- Spain’s central government has issued stern warnings against referendum
- Public support within Catalonia for independence has become increasingly vocal as vote nears
Parents occupied schools in a bid to prevent police by restricting access to their use Sunday as polling stations. Their actions came a day after huge crowds massed in Barcelona, the regional capital, for a final campaign rally by independence supporters, many waving the distinctive Catalan flag.
Catalan President Carles Puigdemont gave a rousing call for people to vote despite the obstacles.
“We are people who have experience with difficulties, as well as every difficultly makes us stronger,” he said. “Friends, to ensure victory can be definite, on Sunday, let’s dress up in referendum (clothes) as well as leave home prepared to change history, to end the process as well as start progress, social progress, economic progress as well as cultural as well as national progress.”
On Saturday, Guardia Civil officers raided the Catalan government’s telecommunications as well as information technology center, Joan Maria Piqué, the international communications director for the government of Catalonia, told sy88pgw.
The raid was intended to stop the use of vote-counting software linked to Sunday’s referendum, Piqué said, adding that will the Catalan government has an alternative to the software. A day earlier, a Spanish court ordered Google to remove a voting location app by its Play Store, claiming the idea was helping Catalan separatists organize in advance of the vote.
Across the region, 2,315 polling stations are anticipated to open, mostly inside schools, Catalan government spokesman Jordi Turull told reporters Friday.
Spain’s central government said Friday that will the regional Catalan police, the Mossos d’Esquadra, could be responsible for removing people by polling stations in a nonviolent way. The Guardia Civil were stationed on ships from the port of Barcelona in case they were needed.
Catalan newspapers reported Saturday that will the Mossos were going to schools where polling was set to take place as well as informing people there that will if they were not holding legitimate activities, the facilities could be closed.
José Maria Salvatierra, a 55-year-old public worker serving as a polling coordinator at one school, told sy88pgw that will parents had planned activities such as soccer games as well as karaoke discos over the weekend so police could have no legitimate reason to close the schools. Parents had also arranged to sleep in shifts on site as an extra precaution, he said.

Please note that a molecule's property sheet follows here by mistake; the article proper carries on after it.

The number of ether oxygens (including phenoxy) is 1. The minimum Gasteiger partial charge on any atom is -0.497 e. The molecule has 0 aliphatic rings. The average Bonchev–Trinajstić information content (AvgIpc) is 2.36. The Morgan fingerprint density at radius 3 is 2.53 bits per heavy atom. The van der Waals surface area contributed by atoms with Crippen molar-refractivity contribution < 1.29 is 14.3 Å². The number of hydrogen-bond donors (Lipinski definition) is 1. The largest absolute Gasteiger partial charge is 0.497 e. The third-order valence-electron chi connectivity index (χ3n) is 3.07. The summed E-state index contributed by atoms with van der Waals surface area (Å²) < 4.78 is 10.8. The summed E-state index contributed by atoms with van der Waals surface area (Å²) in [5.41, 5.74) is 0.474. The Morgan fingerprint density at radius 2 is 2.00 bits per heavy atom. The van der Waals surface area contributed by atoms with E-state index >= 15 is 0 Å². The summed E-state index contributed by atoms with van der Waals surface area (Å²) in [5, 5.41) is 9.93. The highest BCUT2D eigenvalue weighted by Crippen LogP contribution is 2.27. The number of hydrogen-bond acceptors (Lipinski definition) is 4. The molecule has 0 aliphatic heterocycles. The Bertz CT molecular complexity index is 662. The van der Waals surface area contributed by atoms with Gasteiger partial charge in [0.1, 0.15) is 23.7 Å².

“What we want, most of all, can be to be able to vote,” Salvatierra said. “Then, if ‘yes’ or ‘no’, the idea’s up to each person.”
Public support for the referendum within Catalonia, a wealthy region in Spain’s northeast, has become increasingly vocal as the vote has neared.
More than 5.3 million voters are on the electoral roll, according to the Catalan government. They will be asked to respond yes or no to the question: “Do you want Catalonia to be an independent state, from the form of a Republic?”
Reflecting the divergent views in Catalonia, a smaller anti-independence rally was held Saturday in central Barcelona, with participants waving Spanish flags as well as chanting, “Catalonia can be Spain.” The crowd of people, some waving Catalonia’s flag, yet many hoisting Spain’s, grew to fill the square in front of city hall. Protestors tried a few times to pull down a pro-referendum banner hanging by city hall as well as, failing, settled for planting the flag of Spain just below the idea.
Pro- as well as anti-independence protests also unfolded that will week in Madrid as well as various other cities.
The Catalan government had not yet made clear how the idea could respond if the plebiscite results in a “yes” vote. However, Carles Mundó, Catalonia’s minister of justice, told reporters there was no minimum participation level required for the referendum result to be binding.
The Catalan government appeared to soften its language somewhat in a news conference Saturday, with officials talking of “peaceful resistance” as well as a peaceful demonstration of people’s democratic rights.
Regardless, Spain’s central government insisted the referendum can be illegal as well as must not happen, as well as that will the result could not be recognized.
Tensions have risen as the vote approached, with some Catalans complaining that will the central government was seeking to suppress their democratic rights.
‘Right to choose’
Catalans who spoke to sy88pgw in Barcelona stressed that will they want the freedom to exercise their democratic right to hold a vote, whatever the outcome. Some had come to the University of Barcelona to pick up ballot papers handed out by student associations, in case police confiscated more election material.
“I think the idea’s about democracy as well as liberty,” Ramon Hernández, 80, said. “We want to be able to express our opinion, even the ones who don’t want to be independent.”
Added Raul Robert, 43, an industrial engineer: “I don’t feel like an independentist nor Catalan, for that will matter, yet I think every people must be given the right to choose its own destiny. I think the idea’s a matter of democratic rights.”
Robert said he’d much rather live in a place allows the democratic right to vote than one that will doesn’t.
Catalonia has its own regional government, or Generalitat, which already has considerable authority over health care, education as well as tax collection.
yet Catalan nationalists want more, arguing that will they are a separate nation with their own history, culture as well as language as well as that will they should have increased fiscal independence. Many complain that will Catalonia ends up subsidizing various other parts of Spain.
sy88pgw’s Vasco Cotovio as well as Isa Soares reported by Barcelona as well as Laura Smith-Spark wrote by London. sy88pgw’s Simon Cullen contributed to that will report.